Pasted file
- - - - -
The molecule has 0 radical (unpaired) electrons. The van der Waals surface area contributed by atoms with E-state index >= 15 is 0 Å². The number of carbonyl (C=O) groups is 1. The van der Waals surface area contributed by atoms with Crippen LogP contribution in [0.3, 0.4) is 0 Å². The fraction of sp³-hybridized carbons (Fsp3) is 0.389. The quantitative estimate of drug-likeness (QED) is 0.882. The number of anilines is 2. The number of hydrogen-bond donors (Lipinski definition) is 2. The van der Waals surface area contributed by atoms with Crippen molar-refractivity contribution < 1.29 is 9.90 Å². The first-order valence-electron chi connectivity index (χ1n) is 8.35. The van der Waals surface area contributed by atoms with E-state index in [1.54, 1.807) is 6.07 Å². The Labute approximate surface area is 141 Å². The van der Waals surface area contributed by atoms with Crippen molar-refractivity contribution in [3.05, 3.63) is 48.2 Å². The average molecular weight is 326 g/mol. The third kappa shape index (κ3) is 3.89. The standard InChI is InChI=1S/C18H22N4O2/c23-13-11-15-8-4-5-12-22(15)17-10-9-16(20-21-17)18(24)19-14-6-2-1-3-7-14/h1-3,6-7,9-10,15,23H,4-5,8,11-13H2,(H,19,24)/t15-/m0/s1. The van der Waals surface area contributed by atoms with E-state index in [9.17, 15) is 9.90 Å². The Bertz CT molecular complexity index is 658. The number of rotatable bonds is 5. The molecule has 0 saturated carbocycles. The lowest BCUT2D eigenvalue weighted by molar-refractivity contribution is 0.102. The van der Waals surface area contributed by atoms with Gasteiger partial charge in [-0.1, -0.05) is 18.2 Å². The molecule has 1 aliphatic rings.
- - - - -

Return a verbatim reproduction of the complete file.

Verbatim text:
The molecule has 0 radical (unpaired) electrons. The van der Waals surface area contributed by atoms with E-state index >= 15 is 0 Å². The number of carbonyl (C=O) groups is 1. The van der Waals surface area contributed by atoms with Crippen LogP contribution in [0.3, 0.4) is 0 Å². The fraction of sp³-hybridized carbons (Fsp3) is 0.389. The quantitative estimate of drug-likeness (QED) is 0.882. The number of anilines is 2. The number of hydrogen-bond donors (Lipinski definition) is 2. The van der Waals surface area contributed by atoms with Crippen molar-refractivity contribution < 1.29 is 9.90 Å². The first-order valence-electron chi connectivity index (χ1n) is 8.35. The van der Waals surface area contributed by atoms with E-state index in [1.54, 1.807) is 6.07 Å². The Labute approximate surface area is 141 Å². The van der Waals surface area contributed by atoms with Crippen molar-refractivity contribution in [3.05, 3.63) is 48.2 Å². The average molecular weight is 326 g/mol. The third kappa shape index (κ3) is 3.89. The standard InChI is InChI=1S/C18H22N4O2/c23-13-11-15-8-4-5-12-22(15)17-10-9-16(20-21-17)18(24)19-14-6-2-1-3-7-14/h1-3,6-7,9-10,15,23H,4-5,8,11-13H2,(H,19,24)/t15-/m0/s1. The van der Waals surface area contributed by atoms with E-state index in [9.17, 15) is 9.90 Å². The Bertz CT molecular complexity index is 658. The number of rotatable bonds is 5. The molecule has 0 saturated carbocycles. The lowest BCUT2D eigenvalue weighted by molar-refractivity contribution is 0.102. The van der Waals surface area contributed by atoms with Gasteiger partial charge in [-0.1, -0.05) is 18.2 Å². The molecule has 1 aliphatic rings.